Incorporates: Participation and Empowerment: An International Journal
Online from: 1980
Subject Area: Organization Studies
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|Title:||Team coaching and innovation in work teams: An examination of the motivational and behavioral intervening mechanisms|
|Author(s):||Vincent Rousseau, (School of Industrial Relations, University of Montreal, Montreal, Canada), Caroline Aubé, (Department of Management, HEC Montréal, Montreal, Canada), Sébastien Tremblay, (School of Psychology, Université Laval, Québec, Canada)|
|Citation:||Vincent Rousseau, Caroline Aubé, Sébastien Tremblay, (2013) "Team coaching and innovation in work teams: An examination of the motivational and behavioral intervening mechanisms", Leadership & Organization Development Journal, Vol. 34 Iss: 4, pp.344 - 364|
|Keywords:||Coaching, Innovation, Support for innovation, Team coaching, Team goal commitment, Team innovation, Team working, Work teams|
|Article type:||Research paper|
|DOI:||10.1108/LODJ-08-2011-0073 (Permanent URL)|
|Publisher:||Emerald Group Publishing Limited|
|Acknowledgements:||The research was supported by a grant from Fonds québécois de la recherche sur la société et la culture.|
Purpose – This study aims to examine the role of team coaching in regard to team innovation by considering motivational and behavioral intervening mechanisms.
Design/methodology/approach – Based on a multisource approach, data was gathered from 97 work teams (341 members and 97 immediate supervisors) in a public safety organization.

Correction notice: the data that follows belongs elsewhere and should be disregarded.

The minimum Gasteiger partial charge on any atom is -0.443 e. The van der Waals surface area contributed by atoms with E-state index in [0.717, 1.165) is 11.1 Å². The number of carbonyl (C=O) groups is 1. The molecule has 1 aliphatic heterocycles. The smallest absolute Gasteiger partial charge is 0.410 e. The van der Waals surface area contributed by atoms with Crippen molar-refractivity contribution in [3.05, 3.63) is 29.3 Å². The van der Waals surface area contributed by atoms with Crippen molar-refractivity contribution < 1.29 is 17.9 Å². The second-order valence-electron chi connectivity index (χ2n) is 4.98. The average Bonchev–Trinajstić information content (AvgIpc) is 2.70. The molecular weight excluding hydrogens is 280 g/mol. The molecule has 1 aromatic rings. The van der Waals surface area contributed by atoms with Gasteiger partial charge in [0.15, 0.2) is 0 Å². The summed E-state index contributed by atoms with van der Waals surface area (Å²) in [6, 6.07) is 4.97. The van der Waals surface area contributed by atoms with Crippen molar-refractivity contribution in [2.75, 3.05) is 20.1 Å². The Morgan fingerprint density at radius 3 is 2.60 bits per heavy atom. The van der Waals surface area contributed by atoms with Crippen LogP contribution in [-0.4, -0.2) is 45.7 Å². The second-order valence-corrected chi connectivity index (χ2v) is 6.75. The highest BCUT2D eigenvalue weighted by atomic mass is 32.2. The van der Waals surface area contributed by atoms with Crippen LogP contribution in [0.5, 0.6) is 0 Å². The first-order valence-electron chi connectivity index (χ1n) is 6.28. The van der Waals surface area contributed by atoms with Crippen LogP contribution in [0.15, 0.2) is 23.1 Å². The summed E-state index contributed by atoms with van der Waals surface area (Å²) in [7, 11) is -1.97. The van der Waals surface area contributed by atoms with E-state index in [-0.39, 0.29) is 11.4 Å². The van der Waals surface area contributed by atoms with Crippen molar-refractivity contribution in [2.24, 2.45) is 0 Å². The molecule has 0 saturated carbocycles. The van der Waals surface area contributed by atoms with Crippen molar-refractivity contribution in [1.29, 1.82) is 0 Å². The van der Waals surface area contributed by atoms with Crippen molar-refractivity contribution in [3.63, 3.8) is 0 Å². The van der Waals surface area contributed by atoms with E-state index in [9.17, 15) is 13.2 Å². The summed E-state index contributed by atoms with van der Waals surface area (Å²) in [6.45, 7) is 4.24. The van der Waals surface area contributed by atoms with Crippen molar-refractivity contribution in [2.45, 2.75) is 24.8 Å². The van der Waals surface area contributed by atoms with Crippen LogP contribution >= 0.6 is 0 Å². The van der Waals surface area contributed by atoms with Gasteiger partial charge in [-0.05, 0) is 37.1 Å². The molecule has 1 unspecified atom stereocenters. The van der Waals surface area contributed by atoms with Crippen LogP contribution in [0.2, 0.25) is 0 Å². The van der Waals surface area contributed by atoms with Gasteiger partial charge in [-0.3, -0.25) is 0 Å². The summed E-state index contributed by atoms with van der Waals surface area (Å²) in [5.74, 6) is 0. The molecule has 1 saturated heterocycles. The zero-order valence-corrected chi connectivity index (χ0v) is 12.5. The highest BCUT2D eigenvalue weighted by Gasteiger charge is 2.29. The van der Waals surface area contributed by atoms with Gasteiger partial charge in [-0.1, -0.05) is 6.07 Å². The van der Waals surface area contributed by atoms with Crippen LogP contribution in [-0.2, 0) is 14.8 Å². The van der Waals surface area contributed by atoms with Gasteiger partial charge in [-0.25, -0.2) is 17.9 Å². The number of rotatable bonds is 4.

Findings – Results of structural equation modeling analyses indicate that the relationship between team coaching and team innovation is mediated by team goal commitment and support for innovation. Specifically, team coaching has a direct effect on support for innovation and an indirect effect on this behavioral team process through team goal commitment. In turn, support for innovation may improve the implementation of successful team innovation.
Practical implications – In a global competitive context, innovation represents a key leverage to generate a competitive advantage. Team leaders who engage in coaching behaviors toward their subordinates are likely to foster innovation within their work team. Thus, organizations may benefit by designing and implementing interventions aimed at developing team leaders’ coaching skills and encouraging them to consider coaching as a core managerial responsibility.
Originality/value – On the whole, this study highlights the role of team coaching as a key leverage to stimulate successful innovation in work teams and the motivational and behavioral mechanisms that intervene in this relationship.
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